File Calumnies

Now that I’m newly thinking about helping out with another project in Cocoa, it’s getting me thinking about some issues I’ve had with Cocoa.

Let’s start with files.

Here’s a demonstration for you. Open TextEdit and save a file to the desktop. Go to the desktop and move the file somewhere else. Then go back to TextEdit, modify the file, and save it again.

Presto! New file on the desktop.

Do the same thing in BBEdit. No new file appears on the desktop. Instead, the changes are made to the moved file.

Now, some of you are saying, “Ah ha, bug in TextEdit!” Others of you are saying, “Ah, ha, weird behavior in BBEdit!”

This schism is described in detail in the macosx-dev mailing list thread “Paths, FSRef, Alias, Resource Fork, and the Big Schism”.

As an old Mac user, I think the BBEdit behavior is correct – just because you’ve moved a file doesn’t mean it’s in any way different. The most effective argument to the contrary is that many computer users aren’t used to this behavior, because of experience with Windows and Unix-like OSes.

Another argument in the thread is that, in certain circumstances, this isn’t the behavior you want. For developer projects, for instance, you often want the IDE to refer to projects by paths relative to the project or a particular location. Moving a file doesn’t mean changing the path, it means removing that file from consideration in the project.

I had already gone down this route with my now-abandoned Toolbox-based MacTADS. Writing your own framework does give you the freedom to, say, come up with your own, appropriate file classes.

But I do think that, apart from those special cases, I as a user would rather have the BBEdit behavior. So it distresses me (a) that Cocoa does not have a real file class, and (b) that I so often see NSString substituting for a file reference.

My Kingdom for a Scrollbar!

So: I give up.

I suppose I have to tell you what I give up, eh? But it’s embarrassing to me both coming and going, so bear with me.

I’ve mentioned a side project here before. It’s called MacTADS. TADS is a specialized language for writing text adventure games, a.k.a. interactive fiction. There is an ancient compiler/debugger/runtime suite for the Macintosh for making such games. About five years ago, I took over maintenance of it. After making some small changes to it for a while, I decided to rewrite it completely, but with a twist: since the games themselves tended to be amazingly backward compatible, I promised that so would the developer suite. I would fully support from System 7 to the yet-to-be-released Mac OS X.

Even then, it wasn’t the smartest idea, but at least it wasn’t completely insane. The users of such a specialized tool are few and far between. If, during its life, MacTADS has fifty regular users, I will be surprised and gratified. And two of the people at that point who were most likely to be users of the product hadn’t even upgraded to Mac OS 8 yet. I was doing it for them!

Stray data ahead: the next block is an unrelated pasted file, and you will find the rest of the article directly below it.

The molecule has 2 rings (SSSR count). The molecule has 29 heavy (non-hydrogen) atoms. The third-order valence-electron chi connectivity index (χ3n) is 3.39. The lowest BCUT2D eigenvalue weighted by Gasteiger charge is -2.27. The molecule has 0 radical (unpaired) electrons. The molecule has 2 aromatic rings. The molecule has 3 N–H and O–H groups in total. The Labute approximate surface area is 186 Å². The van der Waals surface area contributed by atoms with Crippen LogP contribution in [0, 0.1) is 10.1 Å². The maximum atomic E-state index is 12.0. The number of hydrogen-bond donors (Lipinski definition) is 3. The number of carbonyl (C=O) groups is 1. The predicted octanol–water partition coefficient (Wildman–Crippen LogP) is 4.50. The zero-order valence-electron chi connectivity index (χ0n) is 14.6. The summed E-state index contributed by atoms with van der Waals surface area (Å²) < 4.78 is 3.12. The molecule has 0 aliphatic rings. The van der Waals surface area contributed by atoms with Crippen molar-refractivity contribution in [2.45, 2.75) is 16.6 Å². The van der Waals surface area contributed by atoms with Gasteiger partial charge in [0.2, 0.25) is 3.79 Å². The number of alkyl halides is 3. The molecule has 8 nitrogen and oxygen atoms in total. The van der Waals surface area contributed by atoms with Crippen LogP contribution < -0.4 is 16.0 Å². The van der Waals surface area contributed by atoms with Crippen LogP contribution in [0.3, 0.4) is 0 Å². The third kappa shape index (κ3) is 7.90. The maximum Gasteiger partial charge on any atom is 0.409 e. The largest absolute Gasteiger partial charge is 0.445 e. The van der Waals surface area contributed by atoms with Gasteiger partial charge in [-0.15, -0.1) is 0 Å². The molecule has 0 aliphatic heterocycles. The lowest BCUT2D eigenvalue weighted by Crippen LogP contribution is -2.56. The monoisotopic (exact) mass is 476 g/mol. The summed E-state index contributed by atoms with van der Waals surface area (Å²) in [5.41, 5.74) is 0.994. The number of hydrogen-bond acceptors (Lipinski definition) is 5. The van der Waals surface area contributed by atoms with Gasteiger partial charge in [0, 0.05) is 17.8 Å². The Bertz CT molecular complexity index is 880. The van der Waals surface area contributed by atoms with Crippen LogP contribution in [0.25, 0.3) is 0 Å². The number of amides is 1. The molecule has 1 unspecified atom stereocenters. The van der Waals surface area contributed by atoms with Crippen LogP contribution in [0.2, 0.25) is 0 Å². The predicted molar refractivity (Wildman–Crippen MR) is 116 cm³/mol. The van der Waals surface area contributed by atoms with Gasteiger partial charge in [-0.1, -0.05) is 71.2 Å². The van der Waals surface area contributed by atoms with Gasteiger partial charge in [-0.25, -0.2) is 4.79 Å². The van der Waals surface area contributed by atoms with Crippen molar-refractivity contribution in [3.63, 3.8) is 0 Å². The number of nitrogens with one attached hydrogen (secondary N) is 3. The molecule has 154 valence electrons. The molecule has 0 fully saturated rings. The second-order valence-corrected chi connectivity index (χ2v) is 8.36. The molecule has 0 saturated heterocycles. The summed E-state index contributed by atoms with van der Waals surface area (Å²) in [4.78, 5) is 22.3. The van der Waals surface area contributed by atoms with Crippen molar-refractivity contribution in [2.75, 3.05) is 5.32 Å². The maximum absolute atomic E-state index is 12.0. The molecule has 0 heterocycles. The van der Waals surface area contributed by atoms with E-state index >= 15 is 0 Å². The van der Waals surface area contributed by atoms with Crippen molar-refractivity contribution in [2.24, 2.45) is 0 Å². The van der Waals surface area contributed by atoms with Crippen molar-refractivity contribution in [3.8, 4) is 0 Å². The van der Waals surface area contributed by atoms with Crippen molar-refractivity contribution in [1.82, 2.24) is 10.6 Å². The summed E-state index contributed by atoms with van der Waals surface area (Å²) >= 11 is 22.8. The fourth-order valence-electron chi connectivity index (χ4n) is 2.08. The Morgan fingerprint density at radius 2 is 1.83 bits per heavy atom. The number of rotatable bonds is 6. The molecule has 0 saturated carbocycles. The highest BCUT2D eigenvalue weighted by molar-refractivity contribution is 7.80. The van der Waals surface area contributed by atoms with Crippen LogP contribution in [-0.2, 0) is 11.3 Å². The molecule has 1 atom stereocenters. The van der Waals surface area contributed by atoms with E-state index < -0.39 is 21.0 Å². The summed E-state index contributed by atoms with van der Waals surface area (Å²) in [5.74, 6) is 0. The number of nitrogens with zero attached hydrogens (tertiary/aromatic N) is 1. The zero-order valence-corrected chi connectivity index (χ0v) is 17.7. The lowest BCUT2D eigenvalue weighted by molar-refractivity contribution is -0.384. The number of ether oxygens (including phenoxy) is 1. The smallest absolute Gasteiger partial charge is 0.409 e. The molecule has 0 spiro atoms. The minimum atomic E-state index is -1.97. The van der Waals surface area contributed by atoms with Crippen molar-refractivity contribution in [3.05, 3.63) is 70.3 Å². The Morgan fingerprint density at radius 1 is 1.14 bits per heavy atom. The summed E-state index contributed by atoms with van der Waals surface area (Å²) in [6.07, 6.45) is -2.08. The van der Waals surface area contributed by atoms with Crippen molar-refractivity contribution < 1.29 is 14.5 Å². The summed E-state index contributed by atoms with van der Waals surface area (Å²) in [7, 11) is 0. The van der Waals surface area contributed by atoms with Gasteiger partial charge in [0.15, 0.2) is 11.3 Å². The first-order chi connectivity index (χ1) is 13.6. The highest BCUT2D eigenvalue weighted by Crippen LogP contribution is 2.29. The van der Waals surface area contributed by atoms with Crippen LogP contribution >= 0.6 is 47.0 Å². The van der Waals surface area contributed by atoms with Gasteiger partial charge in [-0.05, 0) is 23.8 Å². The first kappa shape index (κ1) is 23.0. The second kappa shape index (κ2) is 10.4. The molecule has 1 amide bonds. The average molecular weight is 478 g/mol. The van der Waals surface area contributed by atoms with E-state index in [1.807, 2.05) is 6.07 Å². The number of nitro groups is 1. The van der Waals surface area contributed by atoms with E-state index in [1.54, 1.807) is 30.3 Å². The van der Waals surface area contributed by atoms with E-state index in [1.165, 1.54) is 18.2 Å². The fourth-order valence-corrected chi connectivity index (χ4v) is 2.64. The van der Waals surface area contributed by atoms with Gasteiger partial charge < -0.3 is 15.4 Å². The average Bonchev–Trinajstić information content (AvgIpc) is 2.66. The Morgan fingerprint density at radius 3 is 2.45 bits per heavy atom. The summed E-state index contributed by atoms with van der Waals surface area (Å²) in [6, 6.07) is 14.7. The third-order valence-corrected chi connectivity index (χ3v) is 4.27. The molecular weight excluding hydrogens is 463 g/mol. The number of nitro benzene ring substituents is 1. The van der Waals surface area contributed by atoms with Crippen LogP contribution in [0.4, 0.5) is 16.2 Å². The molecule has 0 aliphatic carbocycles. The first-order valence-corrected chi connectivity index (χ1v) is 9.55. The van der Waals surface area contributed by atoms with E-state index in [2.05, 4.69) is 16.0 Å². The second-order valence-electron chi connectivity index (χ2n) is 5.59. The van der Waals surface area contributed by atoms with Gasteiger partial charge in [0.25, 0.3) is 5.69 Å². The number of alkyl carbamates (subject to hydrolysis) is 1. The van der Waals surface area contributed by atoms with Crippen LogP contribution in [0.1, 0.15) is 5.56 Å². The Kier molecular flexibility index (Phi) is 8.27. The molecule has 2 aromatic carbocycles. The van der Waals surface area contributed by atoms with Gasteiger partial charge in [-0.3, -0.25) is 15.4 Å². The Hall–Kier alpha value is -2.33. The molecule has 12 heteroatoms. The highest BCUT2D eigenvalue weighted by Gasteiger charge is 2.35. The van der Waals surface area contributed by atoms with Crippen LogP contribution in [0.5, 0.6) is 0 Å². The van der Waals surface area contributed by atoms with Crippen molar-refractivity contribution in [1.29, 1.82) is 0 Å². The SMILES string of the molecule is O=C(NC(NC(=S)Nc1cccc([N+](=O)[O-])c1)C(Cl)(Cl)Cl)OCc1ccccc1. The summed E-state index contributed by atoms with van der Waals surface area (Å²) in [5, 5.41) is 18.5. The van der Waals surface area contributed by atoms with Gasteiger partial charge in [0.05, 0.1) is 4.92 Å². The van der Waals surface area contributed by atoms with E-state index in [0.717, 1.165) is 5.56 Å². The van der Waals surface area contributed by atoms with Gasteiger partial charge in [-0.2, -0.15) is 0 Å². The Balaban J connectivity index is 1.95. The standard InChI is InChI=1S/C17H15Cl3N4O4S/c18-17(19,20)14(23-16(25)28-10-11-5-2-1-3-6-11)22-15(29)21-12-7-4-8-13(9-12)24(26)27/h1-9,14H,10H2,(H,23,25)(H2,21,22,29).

Well, the years went by. My efforts had morphed into a C++-based framework called “Isthmus,” since it was a bridge to the past. Steve Jobs declared Mac OS 9 dead. Most people I knew started using the ported Unix command-line tools to compile TADS games. I lost touch with one of my 7ers, and the other gritted his teeth and started using OS X on a new machine. I continued on, mostly because I’d made a promise.

For the last six months or so I’ve been working on preliminary Appearance manager 1.0 support for OS 8, which turned out to be surprisingly difficult. If I could’ve achieved it quickly, if I could’ve gotten a product out by the end of the year, I would’ve kept going.

The straw that broke the camel’s back was Appearance list controls. I’d mostly gotten them working the way I wanted, after quite a few problems and nasty workarounds, but found out that if I didn’t put enough content in them before they were displayed, they didn’t show scrollbars correctly. I would either have to fill them with bogus content, or spend three days, if it was even possible, tracking down the exact technical cause of this problem for a more targeted workaround. Six months of such investigations and workarounds!

And I hadn’t even started on Carbon.

So: I’m giving up.

Which way is this embarrassing? That I’ve been working on System 7/OS 8 support for an app in 2004, for a nonexistent audience? Or, for those people who value promises, that I can’t even keep one damn promise?

You, my readers, can decide.

What to do next? Well, there’s already an OS X-only, GUI-based compiler application out there, called TADS Workbench for Macintosh, written by my friend Uli Kusterer. It doesn’t support OS 9, and it doesn’t support earlier versions of the TADS language, which were some of the things that MacTADS was going to do, but it works, which gives him a major advantage over me! I am currently in touch with him about collaborating on new features for that application, especially debugger support.

And who knows? Maybe I’ll just take a break for a while.